Searching the Internet under “innocent spouse relief” will turn up many organizations, CPAs, attorneys and others offering to assist a taxpayer with an innocent spouse claim. IRS Pub. 971, Innocent Spouse Relief (And Separation of Liability and Equitable Relief), explains the various types of relief, who may qualify and how to apply. Although the current innocent spouse rules under Sec. 6015 have been effective for determining unpaid balances due the IRS as of July 22, 1998 and Federal tax liabilities arising after that date, many cases have recently been decided by the Tax Court and district courts.
In her 2006 annual report, Nina Olson, the National Taxpayer Advocate, included innocent spouse cases as among the most litigated; see National Taxpayer Advocate’s 2006 Annual Report to Congress.
An analysis of recent cases reveals that the Service interprets the rules as narrowly as possible. This is especially true of the “equitable” relief cases using Sec. 6015(f), which Congress intended for cases that do not fit the other two forms of innocent spouse protection: innocent spouse relief and relief by separation of liability.
The Tax Court has supported the IRS’s rulings against taxpayers in many equitable relief cases, including Madden, TC Memo 2006-4, Motsko, TC Memo 2006-17, and Lopez, TC Memo 2005-36. The Tax Court denied relief even though the taxpayers in the cases might suffer economic hardship.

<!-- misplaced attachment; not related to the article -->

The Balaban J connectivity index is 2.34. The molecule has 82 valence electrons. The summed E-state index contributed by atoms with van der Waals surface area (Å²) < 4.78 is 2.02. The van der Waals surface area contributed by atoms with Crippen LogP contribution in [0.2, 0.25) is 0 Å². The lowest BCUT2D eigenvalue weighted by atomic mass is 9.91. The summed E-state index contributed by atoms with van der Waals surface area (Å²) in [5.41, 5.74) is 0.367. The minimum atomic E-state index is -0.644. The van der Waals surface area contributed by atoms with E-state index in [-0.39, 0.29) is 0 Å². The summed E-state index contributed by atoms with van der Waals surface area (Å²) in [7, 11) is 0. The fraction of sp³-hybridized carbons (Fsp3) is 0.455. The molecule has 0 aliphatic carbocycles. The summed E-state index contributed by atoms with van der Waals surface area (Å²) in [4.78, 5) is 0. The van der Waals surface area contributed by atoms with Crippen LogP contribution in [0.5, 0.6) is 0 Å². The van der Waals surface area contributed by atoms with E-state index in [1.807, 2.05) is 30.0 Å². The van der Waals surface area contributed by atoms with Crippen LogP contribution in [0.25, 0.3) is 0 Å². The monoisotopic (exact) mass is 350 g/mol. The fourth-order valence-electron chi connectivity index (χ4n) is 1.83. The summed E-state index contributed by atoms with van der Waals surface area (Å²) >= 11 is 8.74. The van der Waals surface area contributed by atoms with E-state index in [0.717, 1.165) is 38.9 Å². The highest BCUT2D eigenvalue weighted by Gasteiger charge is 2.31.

The Tax Relief and Health Care Act of 2006 (TRAHCA ’06) amended Sec. 6015 specifically to give the Tax Court jurisdiction to review innocent spouse cases claiming equitable relief and to suspend the statute of limitations while such claims are pending. This provision may change the dynamic in some of these cases.
Until the TRAHCA ’06 was passed, Sec. 6015(e) gave taxpayers the option to petition the Tax Court to review denials of innocent spouse relief and relief by separation-of-liability cases, but not equitable relief cases. However, in Capehart, 11/7/06, the Ninth Circuit ruled that the Tax Court properly determined the taxpayer was not eligible for Sec. 6015(b) relief from joint liabilities arising from tax shelter investments, because she played a substantial role in managing the investments in question.
Partial: Sometimes the taxpayer prevails in part. In Levy, TC Memo 2005-92, the court held that the IRS abused its discretion in denying the taxpayer Sec. 6015(f) equitable relief from joint liabilities for five years of understatements attributable solely to her ex-husband. The court found that although the taxpayer significantly benefited from unpaid liabilities and failed to show that she would suffer economic hardship if not granted relief, she had no knowledge or reason to know, at the time she signed the returns, that her ex-husband would not pay those tax liabilities.
Complete: Sometimes the taxpayer wins outright. In Campbell, TC Memo 2006-24, the court ruled that a nurse/homemaker was entitled to Sec. 6015(b) relief from over $2.8 million of liabilities attributable to her husband’s sham commodities-trading transaction. It was deemed highly inequitable to hold her liable, given her lack of knowledge, lowered standard of living, age and relatively modest assets. The court rejected the Service’s argument that the taxpayer misled by not fully disclosing account ownership.